Characteristics of Finnish Language

Finnish language is an exotic one, with many relatives

Finnish is one of the Finno-Ugric languages, the largest group of the Uralic languages. The closest relatives of Finnish are the other Baltic-Finnish languages: Karelian, Estonian, Votic, Vepsian and Livonian; more distant relatives include Hungarian, for example.

Finnish has a reputation for being a difficult language to learn. However, many of the aspects that are considered difficult are simply just different from how they are in the Indo-European languages. Learning Finnish is easier than you think, since the grammar is very logical and many parts which at first seem strange can be explained by something in the history of the language.

Easy to pronounce

The Finnish language has some features that make it easy to learn: Finnish words do not have gender. Both males and females are referred to with the same third person singular pronoun hän ('he/she'). Words do not have separate definite and indefinite forms, and Finnish does not use articles.

There is a clear relationship between the way a word is written and the way it is pronounced, as a certain sound corresponds to the same letter irrespective of context. All Finnish words have their main stress on the first syllable. Sentence intonation always falls off; it does not rise even in questions.

Nouns and verbs inflected

Finnish is a richly inflected language, containing many cases. Most of these cases are quite regular both as to form and function. Case endings are suffixed to the word stem and are used to express the very same things that prepositions express in the Indo-European languages - time, place, ways of doing things, owner or object.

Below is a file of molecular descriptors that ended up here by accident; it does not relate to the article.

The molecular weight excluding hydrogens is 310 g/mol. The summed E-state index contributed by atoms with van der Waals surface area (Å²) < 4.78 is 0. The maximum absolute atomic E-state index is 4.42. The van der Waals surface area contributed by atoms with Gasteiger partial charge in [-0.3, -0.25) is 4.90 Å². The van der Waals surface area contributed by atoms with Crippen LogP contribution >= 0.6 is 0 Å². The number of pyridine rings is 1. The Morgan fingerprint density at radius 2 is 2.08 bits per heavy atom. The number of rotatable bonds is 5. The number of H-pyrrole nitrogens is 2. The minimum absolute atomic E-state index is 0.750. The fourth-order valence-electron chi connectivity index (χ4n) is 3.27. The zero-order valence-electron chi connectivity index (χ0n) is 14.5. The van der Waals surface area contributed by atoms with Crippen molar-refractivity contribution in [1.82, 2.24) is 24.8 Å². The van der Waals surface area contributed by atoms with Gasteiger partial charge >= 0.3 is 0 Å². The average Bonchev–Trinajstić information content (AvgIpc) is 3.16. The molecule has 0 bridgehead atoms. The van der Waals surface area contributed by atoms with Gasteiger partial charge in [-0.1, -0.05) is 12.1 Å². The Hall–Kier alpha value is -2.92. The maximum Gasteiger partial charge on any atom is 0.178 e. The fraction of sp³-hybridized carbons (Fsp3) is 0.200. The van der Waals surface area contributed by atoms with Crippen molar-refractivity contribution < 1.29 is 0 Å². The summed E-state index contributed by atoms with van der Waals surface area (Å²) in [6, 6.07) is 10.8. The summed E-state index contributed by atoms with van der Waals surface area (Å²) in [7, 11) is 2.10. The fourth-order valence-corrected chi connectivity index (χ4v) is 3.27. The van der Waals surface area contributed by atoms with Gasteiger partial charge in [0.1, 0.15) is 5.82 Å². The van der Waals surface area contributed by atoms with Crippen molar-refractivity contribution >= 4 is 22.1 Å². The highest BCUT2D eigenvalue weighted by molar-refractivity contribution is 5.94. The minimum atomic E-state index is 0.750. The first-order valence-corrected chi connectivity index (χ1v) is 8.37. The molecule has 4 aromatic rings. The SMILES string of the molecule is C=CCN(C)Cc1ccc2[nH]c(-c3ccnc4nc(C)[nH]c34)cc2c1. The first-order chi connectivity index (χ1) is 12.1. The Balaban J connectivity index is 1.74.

The richness of inflectional forms in Finnish - as in some other languages - is further increased since verbs are also inflected in all personal forms. The personal suffix is added to the word stem, as are the tense and the mood of a verb.

Lots of vowels…

It is said that Finnish is a melodious language. The main reason for this is that Finnish words contain lots of vowels. Indeed, Finnish is the only European language in which normal text contains more vowels than consonants. Vowels can be either short or long; in addition, Finnish has lots of diphthongs (ai, ei, iu, ou etc.). Finnish has vowel harmony, which means that a non-compound word can only contain either front vowels (ä, ö, y) or back vowels (a, o, u). The vowels e and i are neutral and can mix with all other vowels.

… and few consonants

Finnish has relatively few consonants, but nearly all of them can be used in either short or long forms. The length of a sound changes the meaning of the word. Words do not normally begin or end with combinations of consonants. Since many loan words begin with such combinations, Finnish tends only to take the last of these consonants; for example, the Finnish form of the Germanic loan 'strand' is ranta. Exceptions to this rule are more recent loans such as presidentti ('president'). Only selected consonants can end a word, so loans originally ending in consonants usually have a vowel affixed to them (filmi - 'film').

Contacts with Indo-European languages

Naturally, no language can exist in complete isolation and not be influenced by other languages. For example, Finnish has many loan words from Baltic, Germanic and Slavonic languages originating in different periods, attesting to the long-standing contact between Finns and speakers of Indo-European languages in the neighbouring countries (e.g. from Baltic silta – ‘bridge’, hammas – ‘tooth’; from Germanic leipä – ‘bread’, saippua – ‘soap’; from Slavonic lusikka – ‘spoon’, pappi – ‘clergyman’).

Over the last few years, the language, in turn, has especially been influenced by English, a consequence of modern media culture. For a linguist, Finnish is interesting specifically because it is so conservative: many Germanic and other loans have survived in Finnish even though they have already disappeared from their language of origin (e.g. kuningas – ‘king’).